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FW: Site Map

From: Isabelle <isabelle@visisoul.com>
Date: Tue, 10 Feb 2004 03:03:08 -0500
To: <w3c-wai-ig@w3.org>
Message-ID: <LIEOJDOIJFKHLBHHPJNEKEKKDAAA.isabelle@visisoul.com>

Originally Sent On: Monday, February 09, 2004 4:15 AM
To: w3c-wai-ig@w3.org but didn't make it to the list.

> -----Original Message-----
> From: w3c-wai-ig-request@w3.org [mailto:w3c-wai-ig-request@w3.org]On
> Behalf Of Kevin McDonagh
> Sent: Monday, February 09, 2004 3:36 AM
> To: w3c-wai-ig@w3.org
> Subject: Re: Site Map
> I'm going to have to side with the view that the site map is
> inevitably dated.
> Jesper touched a good point where the site map seemed like the
> best solution to explain to users the semantic structure of a
> website but to add another tag to to the mix does not seem to
> make any sense.
> I use Semantic maps to show the layout in full to clients but
> thats it, normal users do not visualise their position in the

I would disagree.  I think a site map is useful for those who like to
visualize where they are and where they can go within a Web site.  A table
of contents can create the same effect.  I don't think there is much
difference between a map and a table of contents - the information is
virtually the same, no?  Just the visual presentation is different.

Visitor's to a large informational site I created (not in my portfolio), and
which doesn't have a *search* feature, often use the sitemap but it looks
more like a table of contents than a flowchart but it's neither.  Now, one
could say I haven't designed the navigation and/or structure well enough
because visitor's are using the site map, this could very well be the case,
but that's another post on another day.  And there are always "power users",
like myself, who will go straight to a search field or site map to scan what
the site has to offer before I greedily devour its contents.

Whether one sets up a sitemap as a table of contents or a flow chart
diagram/semantic map, I think the objective is the same.  Now, my question
is, would it be OK to still call it:  "sitemap" or "site map" if its just a
set of links and not a visual representation.  :)  One definition I found(1)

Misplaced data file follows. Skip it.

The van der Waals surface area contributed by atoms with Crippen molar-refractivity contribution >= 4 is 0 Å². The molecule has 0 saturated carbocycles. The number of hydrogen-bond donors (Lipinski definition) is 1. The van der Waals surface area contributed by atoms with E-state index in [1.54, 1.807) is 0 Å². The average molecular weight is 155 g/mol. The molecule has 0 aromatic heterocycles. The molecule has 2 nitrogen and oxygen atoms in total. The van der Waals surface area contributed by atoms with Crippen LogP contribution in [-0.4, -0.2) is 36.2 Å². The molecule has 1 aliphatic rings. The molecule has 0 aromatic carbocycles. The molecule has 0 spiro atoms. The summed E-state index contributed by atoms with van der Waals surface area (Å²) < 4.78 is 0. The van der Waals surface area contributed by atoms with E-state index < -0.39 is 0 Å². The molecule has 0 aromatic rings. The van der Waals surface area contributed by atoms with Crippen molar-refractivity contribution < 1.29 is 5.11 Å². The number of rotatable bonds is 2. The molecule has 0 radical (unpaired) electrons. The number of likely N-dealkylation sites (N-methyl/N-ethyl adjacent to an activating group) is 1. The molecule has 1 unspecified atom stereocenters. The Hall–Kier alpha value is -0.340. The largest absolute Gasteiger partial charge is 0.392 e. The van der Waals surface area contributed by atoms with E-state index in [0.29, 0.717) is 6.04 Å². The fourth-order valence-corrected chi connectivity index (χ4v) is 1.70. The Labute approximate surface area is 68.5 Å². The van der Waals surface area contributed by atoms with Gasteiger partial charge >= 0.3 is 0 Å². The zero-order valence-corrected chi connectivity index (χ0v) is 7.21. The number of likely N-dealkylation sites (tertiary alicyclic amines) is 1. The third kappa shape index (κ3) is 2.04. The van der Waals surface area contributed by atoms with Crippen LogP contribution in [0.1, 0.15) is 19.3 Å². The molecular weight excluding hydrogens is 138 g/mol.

says this:  "Sitemap A directory of one website with links to all of the
pages on it." I personally like the word length of "sitemap" compared to
"table of contents".

Also someone pointed out that the search engines like site maps, this is my
understanding as well.  Certain keywords repeated throughout a site and on
different pages can assist in a higher your page rank - then again, placing
keywords strategically is supposed to be relevant and in context.  I'm not
suggesting unethical SEO practice.

In the case of the person who questioned whether a sitemap was necessary for
5 pages, I would say they already had one if all there was was "top level
pages" because navigational textual links on each page would do just fine.
In addition, depending on the information on the site, they might want to
include a table of contents and use link anchors where appropriate.

"When a table of contents is the standard in all other literary texts why
make another one for the web?"
Because this is the web and we do things differently here. :=)

I'm fairly sure that everything I wrote above is my opinion with a dose of
fact thrown in here and there and I could be completely talking out of my
ear so please be gentle.  ;)

(1) <http://www.sean.co.uk/books/sbwtw/12glossary.shtm#S>  (I'm not
affiliated with this site or persons connected to it)


<http://www.is.visisoul.com>  Whose site is lacking in accessibility at the
moment.  erg!

Dreamhost Web hosting - it's truly a dream!!
<http://www.dreamhost.com/rewards.cgi?bdip>  Referral ID:  bdip
Received on Tuesday, 10 February 2004 03:03:07 UTC

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